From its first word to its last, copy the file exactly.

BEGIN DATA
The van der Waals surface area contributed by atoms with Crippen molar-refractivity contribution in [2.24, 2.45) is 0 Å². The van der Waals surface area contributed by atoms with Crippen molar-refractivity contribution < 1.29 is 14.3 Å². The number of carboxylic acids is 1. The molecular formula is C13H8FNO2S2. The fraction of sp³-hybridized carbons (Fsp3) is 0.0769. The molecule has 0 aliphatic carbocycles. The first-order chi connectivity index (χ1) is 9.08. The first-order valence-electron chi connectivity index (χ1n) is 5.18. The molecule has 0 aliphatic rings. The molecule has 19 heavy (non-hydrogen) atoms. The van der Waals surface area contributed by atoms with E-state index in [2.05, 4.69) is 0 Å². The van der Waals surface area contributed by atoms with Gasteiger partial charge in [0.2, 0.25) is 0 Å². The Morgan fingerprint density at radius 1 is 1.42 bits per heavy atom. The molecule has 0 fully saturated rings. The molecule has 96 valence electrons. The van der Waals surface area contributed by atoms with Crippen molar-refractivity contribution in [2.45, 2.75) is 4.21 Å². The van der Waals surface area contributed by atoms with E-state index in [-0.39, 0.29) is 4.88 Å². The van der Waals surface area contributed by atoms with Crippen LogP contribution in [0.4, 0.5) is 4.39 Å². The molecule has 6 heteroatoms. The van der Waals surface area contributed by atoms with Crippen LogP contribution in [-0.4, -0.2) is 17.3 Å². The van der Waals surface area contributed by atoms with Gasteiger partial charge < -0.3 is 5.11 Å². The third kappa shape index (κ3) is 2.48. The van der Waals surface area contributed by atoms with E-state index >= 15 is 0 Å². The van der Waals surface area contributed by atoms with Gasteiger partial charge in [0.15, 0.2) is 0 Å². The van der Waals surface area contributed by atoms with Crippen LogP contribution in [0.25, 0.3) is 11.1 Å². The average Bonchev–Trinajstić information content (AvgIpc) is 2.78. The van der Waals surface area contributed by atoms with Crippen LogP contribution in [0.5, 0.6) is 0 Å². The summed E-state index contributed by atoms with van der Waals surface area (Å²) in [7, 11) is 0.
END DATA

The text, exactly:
The van der Waals surface area contributed by atoms with Crippen molar-refractivity contribution in [2.24, 2.45) is 0 Å². The van der Waals surface area contributed by atoms with Crippen molar-refractivity contribution < 1.29 is 14.3 Å². The number of carboxylic acids is 1. The molecular formula is C13H8FNO2S2. The fraction of sp³-hybridized carbons (Fsp3) is 0.0769. The molecule has 0 aliphatic carbocycles. The first-order chi connectivity index (χ1) is 9.08. The first-order valence-electron chi connectivity index (χ1n) is 5.18. The molecule has 0 aliphatic rings. The molecule has 19 heavy (non-hydrogen) atoms. The van der Waals surface area contributed by atoms with E-state index in [2.05, 4.69) is 0 Å². The van der Waals surface area contributed by atoms with Gasteiger partial charge in [0.2, 0.25) is 0 Å². The Morgan fingerprint density at radius 1 is 1.42 bits per heavy atom. The molecule has 0 fully saturated rings. The molecule has 96 valence electrons. The van der Waals surface area contributed by atoms with Crippen molar-refractivity contribution in [2.45, 2.75) is 4.21 Å². The van der Waals surface area contributed by atoms with E-state index in [-0.39, 0.29) is 4.88 Å². The van der Waals surface area contributed by atoms with Crippen LogP contribution in [0.4, 0.5) is 4.39 Å². The molecule has 6 heteroatoms. The van der Waals surface area contributed by atoms with Crippen LogP contribution in [-0.4, -0.2) is 17.3 Å². The van der Waals surface area contributed by atoms with Gasteiger partial charge < -0.3 is 5.11 Å². The third kappa shape index (κ3) is 2.48. The van der Waals surface area contributed by atoms with E-state index >= 15 is 0 Å². The van der Waals surface area contributed by atoms with Gasteiger partial charge in [0.15, 0.2) is 0 Å². The van der Waals surface area contributed by atoms with Crippen LogP contribution in [0.25, 0.3) is 11.1 Å². The average Bonchev–Trinajstić information content (AvgIpc) is 2.78. The van der Waals surface area contributed by atoms with Crippen LogP contribution in [0.5, 0.6) is 0 Å². The summed E-state index contributed by atoms with van der Waals surface area (Å²) in [7, 11) is 0.